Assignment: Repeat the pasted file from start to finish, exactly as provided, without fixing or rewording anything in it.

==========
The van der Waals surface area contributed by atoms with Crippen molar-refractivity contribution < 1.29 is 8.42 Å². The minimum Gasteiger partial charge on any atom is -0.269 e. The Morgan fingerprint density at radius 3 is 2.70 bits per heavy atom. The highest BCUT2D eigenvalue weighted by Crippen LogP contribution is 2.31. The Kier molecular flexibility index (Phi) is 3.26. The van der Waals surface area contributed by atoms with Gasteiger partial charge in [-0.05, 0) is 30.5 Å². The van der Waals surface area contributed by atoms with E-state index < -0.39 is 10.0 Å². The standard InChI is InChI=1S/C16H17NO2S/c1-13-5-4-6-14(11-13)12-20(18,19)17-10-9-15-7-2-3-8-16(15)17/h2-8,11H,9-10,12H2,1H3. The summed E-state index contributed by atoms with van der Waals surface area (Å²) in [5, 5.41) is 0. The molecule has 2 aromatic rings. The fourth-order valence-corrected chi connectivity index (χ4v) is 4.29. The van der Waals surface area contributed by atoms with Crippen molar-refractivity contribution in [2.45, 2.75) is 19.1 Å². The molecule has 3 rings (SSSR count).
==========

The van der Waals surface area contributed by atoms with Crippen molar-refractivity contribution < 1.29 is 8.42 Å². The minimum Gasteiger partial charge on any atom is -0.269 e. The Morgan fingerprint density at radius 3 is 2.70 bits per heavy atom. The highest BCUT2D eigenvalue weighted by Crippen LogP contribution is 2.31. The Kier molecular flexibility index (Phi) is 3.26. The van der Waals surface area contributed by atoms with Gasteiger partial charge in [-0.05, 0) is 30.5 Å². The van der Waals surface area contributed by atoms with E-state index < -0.39 is 10.0 Å². The standard InChI is InChI=1S/C16H17NO2S/c1-13-5-4-6-14(11-13)12-20(18,19)17-10-9-15-7-2-3-8-16(15)17/h2-8,11H,9-10,12H2,1H3. The summed E-state index contributed by atoms with van der Waals surface area (Å²) in [5, 5.41) is 0. The molecule has 2 aromatic rings. The fourth-order valence-corrected chi connectivity index (χ4v) is 4.29. The van der Waals surface area contributed by atoms with Crippen molar-refractivity contribution in [2.45, 2.75) is 19.1 Å². The molecule has 3 rings (SSSR count).